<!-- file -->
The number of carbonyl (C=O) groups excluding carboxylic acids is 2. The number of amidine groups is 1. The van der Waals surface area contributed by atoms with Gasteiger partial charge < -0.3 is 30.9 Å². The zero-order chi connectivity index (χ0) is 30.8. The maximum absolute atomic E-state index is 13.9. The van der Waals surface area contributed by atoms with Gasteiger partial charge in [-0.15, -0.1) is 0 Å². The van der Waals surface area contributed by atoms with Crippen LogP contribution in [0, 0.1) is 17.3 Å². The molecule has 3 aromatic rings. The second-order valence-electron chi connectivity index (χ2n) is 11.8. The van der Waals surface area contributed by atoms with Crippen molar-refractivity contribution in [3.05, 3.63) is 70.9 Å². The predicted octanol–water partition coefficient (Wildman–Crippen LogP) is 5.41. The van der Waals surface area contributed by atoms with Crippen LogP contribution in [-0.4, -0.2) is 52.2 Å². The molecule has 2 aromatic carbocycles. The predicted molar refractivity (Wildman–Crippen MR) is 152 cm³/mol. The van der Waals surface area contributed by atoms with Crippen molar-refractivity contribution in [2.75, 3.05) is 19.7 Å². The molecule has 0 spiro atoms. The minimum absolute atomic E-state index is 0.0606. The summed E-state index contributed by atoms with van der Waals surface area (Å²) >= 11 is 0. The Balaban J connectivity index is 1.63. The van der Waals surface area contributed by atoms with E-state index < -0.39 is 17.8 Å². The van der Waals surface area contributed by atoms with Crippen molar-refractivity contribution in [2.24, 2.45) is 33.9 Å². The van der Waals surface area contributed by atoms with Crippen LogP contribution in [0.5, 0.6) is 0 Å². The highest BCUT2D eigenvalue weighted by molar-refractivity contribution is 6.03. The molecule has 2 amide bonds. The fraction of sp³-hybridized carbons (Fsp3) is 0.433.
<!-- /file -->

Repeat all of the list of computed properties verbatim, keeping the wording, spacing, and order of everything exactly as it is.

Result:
The number of carbonyl (C=O) groups excluding carboxylic acids is 2. The number of amidine groups is 1. The van der Waals surface area contributed by atoms with Gasteiger partial charge < -0.3 is 30.9 Å². The zero-order chi connectivity index (χ0) is 30.8. The maximum absolute atomic E-state index is 13.9. The van der Waals surface area contributed by atoms with Gasteiger partial charge in [-0.15, -0.1) is 0 Å². The van der Waals surface area contributed by atoms with Crippen LogP contribution in [0, 0.1) is 17.3 Å². The molecule has 3 aromatic rings. The second-order valence-electron chi connectivity index (χ2n) is 11.8. The van der Waals surface area contributed by atoms with Crippen molar-refractivity contribution in [3.05, 3.63) is 70.9 Å². The predicted octanol–water partition coefficient (Wildman–Crippen LogP) is 5.41. The van der Waals surface area contributed by atoms with Crippen LogP contribution in [-0.4, -0.2) is 52.2 Å². The molecule has 2 aromatic carbocycles. The predicted molar refractivity (Wildman–Crippen MR) is 152 cm³/mol. The van der Waals surface area contributed by atoms with Crippen molar-refractivity contribution in [2.75, 3.05) is 19.7 Å². The molecule has 0 spiro atoms. The minimum absolute atomic E-state index is 0.0606. The summed E-state index contributed by atoms with van der Waals surface area (Å²) >= 11 is 0. The Balaban J connectivity index is 1.63. The van der Waals surface area contributed by atoms with E-state index < -0.39 is 17.8 Å². The van der Waals surface area contributed by atoms with Crippen molar-refractivity contribution in [2.24, 2.45) is 33.9 Å². The van der Waals surface area contributed by atoms with Crippen LogP contribution in [0.5, 0.6) is 0 Å². The highest BCUT2D eigenvalue weighted by molar-refractivity contribution is 6.03. The molecule has 2 amide bonds. The fraction of sp³-hybridized carbons (Fsp3) is 0.433.